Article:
For Consumers

Kreidler: Industry favors profits over people in challenge to credit score rule

Insurers contend rosy scenario justifies no consumer protection from unfair practice

Contact Public Affairs: 360-725-7055

April 13, 2021

UPDATE: On April 15, 2021, Thurston County rescheduled the hearing for 11 a.m. on April 23, 2020.

The Zoom meeting ID is: 821 9697 0976

Passcode: 1234

OLYMPIA, Wash. – Insurance companies hiding behind their industry associations contend no financial emergency exists during the current pandemic and that lower-income consumers in Washington deserve no protection from the discriminatory use of credit scores. 

In a lawsuit filed last week, the American Property Casualty Insurance Association challenged Insurance Commissioner Mike Kreidler’s emergency rule to prohibit the use of credit scores to set rates for auto, homeowner and renters insurance. The lobbying association bills itself as representing the nation’s biggest and most profitable insurance companies in the United States. 

Kreidler filed his response today to the association’s lawsuit that challenges his authority to protect insurance consumers from discrimination in anticipation of the end of the federal Coronavirus Aid, Relief, and Economic Security (CARES) Act. Kreidler issued an emergency rule March 23 prohibiting insurers from using credit scoring to set rates for personal property for three years. 

A hearing on the lawsuit is set for 9 a.m. April 16 in Thurston County Superior Court.

“What’s telling about the industry is the desire to maintain the status quo and not accept responsibility for the continued use of unjust and secretive credit scoring models to protect their profits at the expense of lower-income consumers and people of color,” Kreidler said. “These are the people who pay more for insurance because of the industry’s blatant discrimination. The industry wants to keep a tight grip on an insidious practice that keeps lining their pockets at the expense of those least able to afford it.”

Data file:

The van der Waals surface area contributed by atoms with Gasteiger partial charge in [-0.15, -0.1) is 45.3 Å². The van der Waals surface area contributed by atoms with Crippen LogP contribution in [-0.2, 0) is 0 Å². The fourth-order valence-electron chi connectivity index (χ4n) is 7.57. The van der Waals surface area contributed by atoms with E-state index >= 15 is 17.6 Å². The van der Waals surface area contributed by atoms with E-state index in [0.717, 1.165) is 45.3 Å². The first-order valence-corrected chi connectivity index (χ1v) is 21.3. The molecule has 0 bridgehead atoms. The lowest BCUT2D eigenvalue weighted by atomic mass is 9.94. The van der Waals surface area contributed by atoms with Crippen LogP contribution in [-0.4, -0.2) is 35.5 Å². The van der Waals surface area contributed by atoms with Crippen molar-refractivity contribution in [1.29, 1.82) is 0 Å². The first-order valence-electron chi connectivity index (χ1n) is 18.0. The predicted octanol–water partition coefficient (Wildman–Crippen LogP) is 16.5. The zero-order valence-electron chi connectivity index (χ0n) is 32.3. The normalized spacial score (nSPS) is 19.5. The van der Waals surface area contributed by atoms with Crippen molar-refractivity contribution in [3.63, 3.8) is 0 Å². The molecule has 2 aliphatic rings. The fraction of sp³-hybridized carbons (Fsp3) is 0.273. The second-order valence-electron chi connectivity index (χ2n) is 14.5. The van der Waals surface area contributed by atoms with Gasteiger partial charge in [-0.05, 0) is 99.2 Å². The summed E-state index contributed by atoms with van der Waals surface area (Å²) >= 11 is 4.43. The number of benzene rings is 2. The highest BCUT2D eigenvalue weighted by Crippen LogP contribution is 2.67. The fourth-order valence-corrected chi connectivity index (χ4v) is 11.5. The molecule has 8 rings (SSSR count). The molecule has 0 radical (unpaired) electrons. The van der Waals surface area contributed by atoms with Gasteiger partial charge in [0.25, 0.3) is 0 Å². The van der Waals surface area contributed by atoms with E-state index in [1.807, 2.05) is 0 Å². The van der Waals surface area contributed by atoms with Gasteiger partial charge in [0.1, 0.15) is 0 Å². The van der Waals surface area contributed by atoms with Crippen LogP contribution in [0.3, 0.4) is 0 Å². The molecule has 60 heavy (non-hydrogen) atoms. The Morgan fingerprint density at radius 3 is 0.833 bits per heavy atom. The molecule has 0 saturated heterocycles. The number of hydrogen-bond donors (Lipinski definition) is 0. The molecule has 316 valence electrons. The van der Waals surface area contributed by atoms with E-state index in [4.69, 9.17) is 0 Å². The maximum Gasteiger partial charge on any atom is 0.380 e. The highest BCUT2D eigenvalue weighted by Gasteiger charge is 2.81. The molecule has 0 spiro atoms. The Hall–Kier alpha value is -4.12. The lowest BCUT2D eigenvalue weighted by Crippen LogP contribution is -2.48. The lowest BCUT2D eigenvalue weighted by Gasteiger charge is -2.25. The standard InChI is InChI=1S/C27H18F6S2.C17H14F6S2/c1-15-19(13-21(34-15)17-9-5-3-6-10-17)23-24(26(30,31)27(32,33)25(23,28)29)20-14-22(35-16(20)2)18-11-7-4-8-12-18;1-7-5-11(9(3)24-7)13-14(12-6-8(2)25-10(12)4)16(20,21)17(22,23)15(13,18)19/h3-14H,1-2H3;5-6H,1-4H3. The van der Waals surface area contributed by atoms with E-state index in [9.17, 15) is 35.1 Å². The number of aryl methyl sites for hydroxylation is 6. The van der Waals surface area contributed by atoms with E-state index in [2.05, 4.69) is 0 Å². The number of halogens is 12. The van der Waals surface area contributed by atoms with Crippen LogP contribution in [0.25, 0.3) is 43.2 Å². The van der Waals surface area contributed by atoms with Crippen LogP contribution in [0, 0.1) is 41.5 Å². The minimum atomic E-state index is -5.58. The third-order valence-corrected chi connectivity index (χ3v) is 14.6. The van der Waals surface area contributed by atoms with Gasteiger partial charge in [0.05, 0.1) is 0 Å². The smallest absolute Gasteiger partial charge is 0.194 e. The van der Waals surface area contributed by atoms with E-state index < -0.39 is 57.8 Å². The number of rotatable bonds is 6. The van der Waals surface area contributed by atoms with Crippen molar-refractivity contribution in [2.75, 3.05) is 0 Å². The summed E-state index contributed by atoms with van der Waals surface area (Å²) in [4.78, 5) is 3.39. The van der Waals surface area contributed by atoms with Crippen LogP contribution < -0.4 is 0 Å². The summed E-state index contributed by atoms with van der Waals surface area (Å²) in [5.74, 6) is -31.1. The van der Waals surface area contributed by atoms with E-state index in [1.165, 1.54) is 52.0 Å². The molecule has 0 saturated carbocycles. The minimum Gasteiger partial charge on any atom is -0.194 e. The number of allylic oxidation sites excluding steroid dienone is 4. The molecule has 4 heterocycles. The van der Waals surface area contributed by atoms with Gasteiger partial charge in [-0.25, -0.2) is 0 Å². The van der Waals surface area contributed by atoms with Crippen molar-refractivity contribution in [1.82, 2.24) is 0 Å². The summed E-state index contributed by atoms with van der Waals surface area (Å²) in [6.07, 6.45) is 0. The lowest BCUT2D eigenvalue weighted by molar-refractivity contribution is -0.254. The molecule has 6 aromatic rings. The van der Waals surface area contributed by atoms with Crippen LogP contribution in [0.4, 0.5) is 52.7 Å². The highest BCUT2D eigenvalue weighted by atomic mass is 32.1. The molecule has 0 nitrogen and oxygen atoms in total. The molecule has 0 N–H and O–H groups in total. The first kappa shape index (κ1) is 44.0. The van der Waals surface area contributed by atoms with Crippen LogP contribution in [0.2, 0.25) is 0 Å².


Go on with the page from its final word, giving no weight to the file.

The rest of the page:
Even a study cited by the industry in its challenge argues that the federal CARES Act should be maintained to protect consumers: 

“The protections afforded by the CARES Act, as well as the payment assistance and relief offered by the financial institutions since COVID-19 was declared a national emergency, seems to be helping the average consumer. We’ll continue to track this as time goes on and see if we notice a shift. We’re hopeful for an extension and continuation of these protections, especially for consumers that are adversely impacted by the pandemic, to ensure that there is minimal impact on their credit profile.”

The federal CARES Act placed a temporary hold on the reporting of certain negative credit information. As a result, bureaus are currently collecting a credit history that is inaccurate for some consumers and producing unreliable scores. Insurers rely on these numbers to produce their scoring models to set premium rates for policyholders. 

“The credit score protections will end and there will be a tsunami of delinquencies reported,” Kreidler said. “That’s when those least able to manage the financial fallout could be severely harmed. The industry has little to no regard for these people. Insurers have many other ways to determine appropriate rates for premiums. They should use those and end the unjust reliance on credit scores.”  

Kreidler’s emergency rule took effect immediately and lasts for 120 days. He is undertaking standard rulemaking to maintain these protections after the emergency rule expires. 

Read more about insurance and credit scoring.